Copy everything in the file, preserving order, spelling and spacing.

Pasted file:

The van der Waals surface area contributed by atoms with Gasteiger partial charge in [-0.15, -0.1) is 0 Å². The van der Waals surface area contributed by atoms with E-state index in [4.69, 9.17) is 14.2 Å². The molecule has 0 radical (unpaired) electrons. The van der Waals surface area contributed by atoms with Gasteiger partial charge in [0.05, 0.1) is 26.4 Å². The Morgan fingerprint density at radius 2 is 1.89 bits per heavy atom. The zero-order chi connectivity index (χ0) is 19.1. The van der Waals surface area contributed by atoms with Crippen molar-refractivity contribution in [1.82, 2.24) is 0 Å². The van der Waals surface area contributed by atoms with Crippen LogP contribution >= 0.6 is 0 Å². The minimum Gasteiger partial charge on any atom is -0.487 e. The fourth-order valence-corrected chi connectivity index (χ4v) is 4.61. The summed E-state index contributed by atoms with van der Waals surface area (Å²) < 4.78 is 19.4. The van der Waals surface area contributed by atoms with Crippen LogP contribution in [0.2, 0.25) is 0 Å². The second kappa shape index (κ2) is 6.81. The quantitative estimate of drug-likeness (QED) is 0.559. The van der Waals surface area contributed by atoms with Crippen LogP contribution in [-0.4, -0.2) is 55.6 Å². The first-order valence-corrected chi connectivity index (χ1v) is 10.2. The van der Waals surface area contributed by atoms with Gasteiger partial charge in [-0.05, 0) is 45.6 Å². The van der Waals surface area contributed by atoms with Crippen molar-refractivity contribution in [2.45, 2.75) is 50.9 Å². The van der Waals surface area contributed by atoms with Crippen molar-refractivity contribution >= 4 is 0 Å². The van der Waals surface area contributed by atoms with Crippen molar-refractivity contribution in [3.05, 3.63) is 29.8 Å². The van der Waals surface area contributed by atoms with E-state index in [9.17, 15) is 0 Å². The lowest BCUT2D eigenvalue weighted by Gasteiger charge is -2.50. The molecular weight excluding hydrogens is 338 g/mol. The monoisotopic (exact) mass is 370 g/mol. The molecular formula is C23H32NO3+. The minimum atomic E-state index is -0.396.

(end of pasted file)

The van der Waals surface area contributed by atoms with Gasteiger partial charge in [-0.15, -0.1) is 0 Å². The van der Waals surface area contributed by atoms with E-state index in [4.69, 9.17) is 14.2 Å². The molecule has 0 radical (unpaired) electrons. The van der Waals surface area contributed by atoms with Gasteiger partial charge in [0.05, 0.1) is 26.4 Å². The Morgan fingerprint density at radius 2 is 1.89 bits per heavy atom. The zero-order chi connectivity index (χ0) is 19.1. The van der Waals surface area contributed by atoms with Crippen molar-refractivity contribution in [1.82, 2.24) is 0 Å². The van der Waals surface area contributed by atoms with Crippen LogP contribution >= 0.6 is 0 Å². The minimum Gasteiger partial charge on any atom is -0.487 e. The fourth-order valence-corrected chi connectivity index (χ4v) is 4.61. The summed E-state index contributed by atoms with van der Waals surface area (Å²) < 4.78 is 19.4. The van der Waals surface area contributed by atoms with Crippen LogP contribution in [0.2, 0.25) is 0 Å². The second kappa shape index (κ2) is 6.81. The quantitative estimate of drug-likeness (QED) is 0.559. The van der Waals surface area contributed by atoms with Crippen LogP contribution in [-0.4, -0.2) is 55.6 Å². The first-order valence-corrected chi connectivity index (χ1v) is 10.2. The van der Waals surface area contributed by atoms with Gasteiger partial charge in [-0.05, 0) is 45.6 Å². The van der Waals surface area contributed by atoms with Crippen molar-refractivity contribution in [2.45, 2.75) is 50.9 Å². The van der Waals surface area contributed by atoms with Crippen molar-refractivity contribution >= 4 is 0 Å². The van der Waals surface area contributed by atoms with Crippen molar-refractivity contribution in [3.05, 3.63) is 29.8 Å². The van der Waals surface area contributed by atoms with E-state index in [9.17, 15) is 0 Å². The lowest BCUT2D eigenvalue weighted by Gasteiger charge is -2.50. The molecular weight excluding hydrogens is 338 g/mol. The monoisotopic (exact) mass is 370 g/mol. The molecular formula is C23H32NO3+. The minimum atomic E-state index is -0.396.